Updated: Oct 2, 2022
I remember my son’s first latch like it was yesterday. It was around 3am on his third day on earth. For 72 hours he had been fed via those tiny syringes which they give you to for harvesting colostrum and I was terrified that he would never learn to nurse from the breast.
I had been pumped full of drugs during my 78 hour labour which ended in a emergency c-section and the pain relief that I had relieved left my boy super sleepy when he was first born. It took our rainbow baby a few days to recover from his traumatic birth, but when he did regain a little of his in-utero energy, he latched onto me with zeal (of his own volition) in the middle of the night. It felt like a bolt of lighting sending life directly from my breast into my tiny newborn. Awesome in every sense of the word.
When it comes to early breastfeeding education and support, nothing trumps help and information about your babe’s latch. A deep, comfortable latch is (almost) everything you need to ensure that your nursing journey starts smoothly and continues for as long as you choose. It’s importance cannot be overstated! If you are an expectant mother or parent who wants to breastfeed and you take just one piece of advice from me, let it be this: get your latch double, triple and quadruple checked by a lactation professional in the beginning. Doing so could prevent a whole host of potentially crippling issues such as:
Pain whilst breastfeeding
A restless, windy baby
Poor weight gain for baby
A reduced milk supply
Greater risk of blogged ducts and mastitis.
A deep latch should be comfortable and pain-free. If breastfeeding hurts, you need help and support from an IBCLC (International Board Certified Lactation Consultant) as soon as possible. Delaying seeking help could lead to painful infections and sore, chapped nipples. A painful latch could also indicated that your baby has a lip or tongue tie. Again, if you suspect this to be the case, seek help from a lactation professional as soon as possible. Releasing a lip or tongue tie may sound like an unnecessary or invasive measure, but it is a quick and highly effective procedure which could mean the difference between whether or not you are able to continue nursing your little one at the breast.
Some tips to help you achieve a deep, comfortable latch when breastfeeding are:
1.Look for your baby’s hunger cues - these may be sticking out their tongue, smacking their lips, sucking fingers or fists, rooting (turning their head towards your breasts). Try not to wait until your baby is crying with hunger as this can make feeding times stressful. Offering f the breast more often is better than not offering it enough in the early days and months of your nursing journ.
2. Get comfortable yourself - prop yourself up with pillows, or lie down in a restful position, ensuring that there are no blankets or pillows eat your baby’s faces. Only once you are comfortable should you bring your baby to you. Do not hunch over and have support under your arms if necessary.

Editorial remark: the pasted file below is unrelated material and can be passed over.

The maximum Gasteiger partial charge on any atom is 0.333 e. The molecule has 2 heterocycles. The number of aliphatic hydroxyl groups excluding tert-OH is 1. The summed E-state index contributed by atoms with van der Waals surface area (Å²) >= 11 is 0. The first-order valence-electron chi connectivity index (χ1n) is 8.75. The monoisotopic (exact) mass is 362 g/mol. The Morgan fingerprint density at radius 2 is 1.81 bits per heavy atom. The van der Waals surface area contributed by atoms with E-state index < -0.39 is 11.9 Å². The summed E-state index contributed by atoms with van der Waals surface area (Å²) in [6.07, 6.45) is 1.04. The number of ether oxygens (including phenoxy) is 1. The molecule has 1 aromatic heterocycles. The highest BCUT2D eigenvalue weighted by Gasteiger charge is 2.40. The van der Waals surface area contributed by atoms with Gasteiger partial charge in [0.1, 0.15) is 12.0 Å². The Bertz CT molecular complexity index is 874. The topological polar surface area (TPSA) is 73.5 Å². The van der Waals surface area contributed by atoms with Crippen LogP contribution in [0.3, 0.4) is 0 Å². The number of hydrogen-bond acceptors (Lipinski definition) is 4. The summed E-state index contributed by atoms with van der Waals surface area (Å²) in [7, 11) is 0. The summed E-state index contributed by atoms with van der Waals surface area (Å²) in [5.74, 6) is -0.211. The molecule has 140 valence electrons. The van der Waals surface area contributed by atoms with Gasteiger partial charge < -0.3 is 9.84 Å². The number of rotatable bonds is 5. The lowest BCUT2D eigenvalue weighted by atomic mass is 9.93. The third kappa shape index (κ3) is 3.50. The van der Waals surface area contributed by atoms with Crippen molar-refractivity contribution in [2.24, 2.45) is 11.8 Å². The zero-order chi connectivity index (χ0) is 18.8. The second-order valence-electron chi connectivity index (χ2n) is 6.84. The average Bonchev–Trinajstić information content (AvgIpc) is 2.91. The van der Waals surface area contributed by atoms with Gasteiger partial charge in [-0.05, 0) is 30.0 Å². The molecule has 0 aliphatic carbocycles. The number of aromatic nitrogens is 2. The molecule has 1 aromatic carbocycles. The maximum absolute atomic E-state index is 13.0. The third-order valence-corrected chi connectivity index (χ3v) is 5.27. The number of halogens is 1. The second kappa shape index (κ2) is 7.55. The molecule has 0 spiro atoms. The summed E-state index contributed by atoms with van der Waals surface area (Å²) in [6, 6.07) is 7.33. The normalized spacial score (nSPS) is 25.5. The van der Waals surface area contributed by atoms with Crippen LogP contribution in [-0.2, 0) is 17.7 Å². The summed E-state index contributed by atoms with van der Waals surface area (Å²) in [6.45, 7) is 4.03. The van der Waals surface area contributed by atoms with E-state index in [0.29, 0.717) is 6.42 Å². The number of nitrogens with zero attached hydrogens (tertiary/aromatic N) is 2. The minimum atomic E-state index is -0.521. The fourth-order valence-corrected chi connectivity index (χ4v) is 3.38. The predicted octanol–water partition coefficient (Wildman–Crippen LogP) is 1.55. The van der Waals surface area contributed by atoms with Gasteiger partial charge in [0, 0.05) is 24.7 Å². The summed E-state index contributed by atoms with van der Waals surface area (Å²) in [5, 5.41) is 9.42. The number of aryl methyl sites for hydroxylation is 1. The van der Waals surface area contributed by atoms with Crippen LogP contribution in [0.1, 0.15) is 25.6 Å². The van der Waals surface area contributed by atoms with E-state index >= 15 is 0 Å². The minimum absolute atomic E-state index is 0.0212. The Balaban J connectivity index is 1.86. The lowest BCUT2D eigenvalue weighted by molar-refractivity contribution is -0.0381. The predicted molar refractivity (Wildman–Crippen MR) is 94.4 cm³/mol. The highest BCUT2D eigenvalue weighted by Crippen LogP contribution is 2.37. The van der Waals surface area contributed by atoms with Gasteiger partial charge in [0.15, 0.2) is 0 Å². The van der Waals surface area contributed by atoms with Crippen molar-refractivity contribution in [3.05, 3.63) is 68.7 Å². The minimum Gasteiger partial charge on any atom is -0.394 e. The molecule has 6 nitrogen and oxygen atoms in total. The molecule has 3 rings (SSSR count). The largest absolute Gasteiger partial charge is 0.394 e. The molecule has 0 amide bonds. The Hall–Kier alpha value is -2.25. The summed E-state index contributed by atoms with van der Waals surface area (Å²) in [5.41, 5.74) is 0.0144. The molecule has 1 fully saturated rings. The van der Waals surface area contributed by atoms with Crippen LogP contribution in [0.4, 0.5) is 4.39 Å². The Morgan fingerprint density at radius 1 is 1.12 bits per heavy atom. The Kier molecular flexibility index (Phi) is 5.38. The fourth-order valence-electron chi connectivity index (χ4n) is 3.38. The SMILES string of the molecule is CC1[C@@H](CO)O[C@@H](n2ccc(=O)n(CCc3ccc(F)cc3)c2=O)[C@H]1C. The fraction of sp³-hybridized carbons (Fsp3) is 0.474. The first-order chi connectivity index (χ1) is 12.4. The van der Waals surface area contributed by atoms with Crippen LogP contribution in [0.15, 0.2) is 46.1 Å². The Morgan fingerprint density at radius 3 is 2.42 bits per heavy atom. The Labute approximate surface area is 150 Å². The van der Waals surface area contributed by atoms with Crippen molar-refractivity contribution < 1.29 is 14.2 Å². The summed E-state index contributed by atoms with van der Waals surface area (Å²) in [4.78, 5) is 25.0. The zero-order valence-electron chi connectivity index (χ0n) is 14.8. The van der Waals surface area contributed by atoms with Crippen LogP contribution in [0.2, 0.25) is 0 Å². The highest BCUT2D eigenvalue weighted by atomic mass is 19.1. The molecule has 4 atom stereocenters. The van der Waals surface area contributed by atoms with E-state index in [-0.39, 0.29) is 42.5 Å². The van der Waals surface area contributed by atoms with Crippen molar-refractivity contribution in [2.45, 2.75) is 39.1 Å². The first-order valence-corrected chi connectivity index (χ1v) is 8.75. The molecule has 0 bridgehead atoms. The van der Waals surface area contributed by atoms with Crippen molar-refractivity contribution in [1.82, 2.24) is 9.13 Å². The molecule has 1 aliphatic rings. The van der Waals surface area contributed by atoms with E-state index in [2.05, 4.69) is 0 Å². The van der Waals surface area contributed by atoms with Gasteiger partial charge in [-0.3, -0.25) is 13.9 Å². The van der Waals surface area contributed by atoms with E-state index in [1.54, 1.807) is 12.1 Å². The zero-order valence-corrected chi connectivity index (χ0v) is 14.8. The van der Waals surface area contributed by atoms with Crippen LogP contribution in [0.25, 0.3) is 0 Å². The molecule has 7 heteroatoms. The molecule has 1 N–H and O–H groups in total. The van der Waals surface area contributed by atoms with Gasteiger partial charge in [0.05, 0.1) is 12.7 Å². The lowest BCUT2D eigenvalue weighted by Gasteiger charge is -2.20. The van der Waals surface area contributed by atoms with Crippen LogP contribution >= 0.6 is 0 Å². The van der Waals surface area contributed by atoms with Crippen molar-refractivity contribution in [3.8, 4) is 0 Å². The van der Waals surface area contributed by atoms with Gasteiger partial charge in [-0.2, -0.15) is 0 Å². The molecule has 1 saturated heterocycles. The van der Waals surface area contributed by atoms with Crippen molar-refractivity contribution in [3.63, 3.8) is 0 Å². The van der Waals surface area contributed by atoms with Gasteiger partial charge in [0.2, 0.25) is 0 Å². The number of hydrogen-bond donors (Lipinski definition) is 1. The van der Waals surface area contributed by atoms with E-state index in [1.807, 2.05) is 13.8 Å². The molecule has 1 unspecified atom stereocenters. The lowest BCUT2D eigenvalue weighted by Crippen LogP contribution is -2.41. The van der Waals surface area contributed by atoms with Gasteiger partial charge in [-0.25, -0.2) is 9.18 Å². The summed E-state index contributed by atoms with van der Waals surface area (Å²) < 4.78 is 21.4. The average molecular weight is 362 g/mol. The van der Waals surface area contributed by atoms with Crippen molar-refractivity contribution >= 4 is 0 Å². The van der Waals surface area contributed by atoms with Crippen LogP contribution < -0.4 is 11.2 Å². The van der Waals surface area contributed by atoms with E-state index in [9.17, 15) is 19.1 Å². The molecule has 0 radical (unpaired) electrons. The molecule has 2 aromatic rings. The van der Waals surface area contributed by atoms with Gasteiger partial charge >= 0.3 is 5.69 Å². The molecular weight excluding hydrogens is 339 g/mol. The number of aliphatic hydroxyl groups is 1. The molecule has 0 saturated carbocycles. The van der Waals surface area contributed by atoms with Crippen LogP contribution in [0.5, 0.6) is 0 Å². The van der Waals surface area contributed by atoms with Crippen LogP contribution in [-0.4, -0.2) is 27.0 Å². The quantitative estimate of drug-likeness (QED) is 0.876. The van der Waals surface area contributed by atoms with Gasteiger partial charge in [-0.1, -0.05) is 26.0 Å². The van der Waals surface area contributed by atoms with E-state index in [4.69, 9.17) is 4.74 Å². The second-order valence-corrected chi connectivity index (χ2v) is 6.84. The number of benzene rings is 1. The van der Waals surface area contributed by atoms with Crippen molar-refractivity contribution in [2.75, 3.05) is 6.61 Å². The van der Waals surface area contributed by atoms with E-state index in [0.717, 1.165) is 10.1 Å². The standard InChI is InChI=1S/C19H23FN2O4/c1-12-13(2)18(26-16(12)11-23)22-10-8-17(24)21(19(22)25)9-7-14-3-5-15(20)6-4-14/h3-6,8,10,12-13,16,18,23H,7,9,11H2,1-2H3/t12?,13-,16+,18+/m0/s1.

3. Bring your baby to your breast, lining their nose up with your nipple. Stroke their cheek, or rest your nipple on your baby’s nose to encourage them to open their mouth wide. Once they do, bring their body close to yours, avoiding restraining their head or neck as you do so.
4. If your little one struggles to latch onto your breast, make your nipple protrude more by cupping your breast. Do this by holding your breast in a c-shape between your thumb and fingers so that your nipple is easier to latch onto. This may be especially helpful if you have flat or inverted nipples.
5. If you are in any pain, unlatch your little one straight say by slipping your little finger between your breast and their mouth and try again. Consider switching sides and adjusting your positioning so that you can both relax.
6. Help to induce your letdown reflex (when milk is ejected from your nipples), breath deeply once your little one is latched onto you. Allow your shoulders to soften each time you exhale.
The free app: Latch Aid is a fantastic resource full of visual and auditory prompts to help you to achieve a deep and comfortable latch in the absence of real-life support. Highly recommended.
If you do experience nipple pain before you are able to seek help, it is important to either continue breastfeeding or to continue expressing milk from your breasts using a pump to maintain your supply. Nipple shields may offer temporary relief from pain until you are able to get a deeper latch and in-person advice, too. In the event that your nipples do get cracked or sore, apply some of your own freshly expressed milk onto them to aid healing.
For help & support navigating your breastfeeding journey, order my debut book, 'Self Care: The Breastfeeding Edition (50 Practical Tips for Nursing Moms)' for free on Amazon Kindle, or here: www.thebreastfeedingmentor.com/book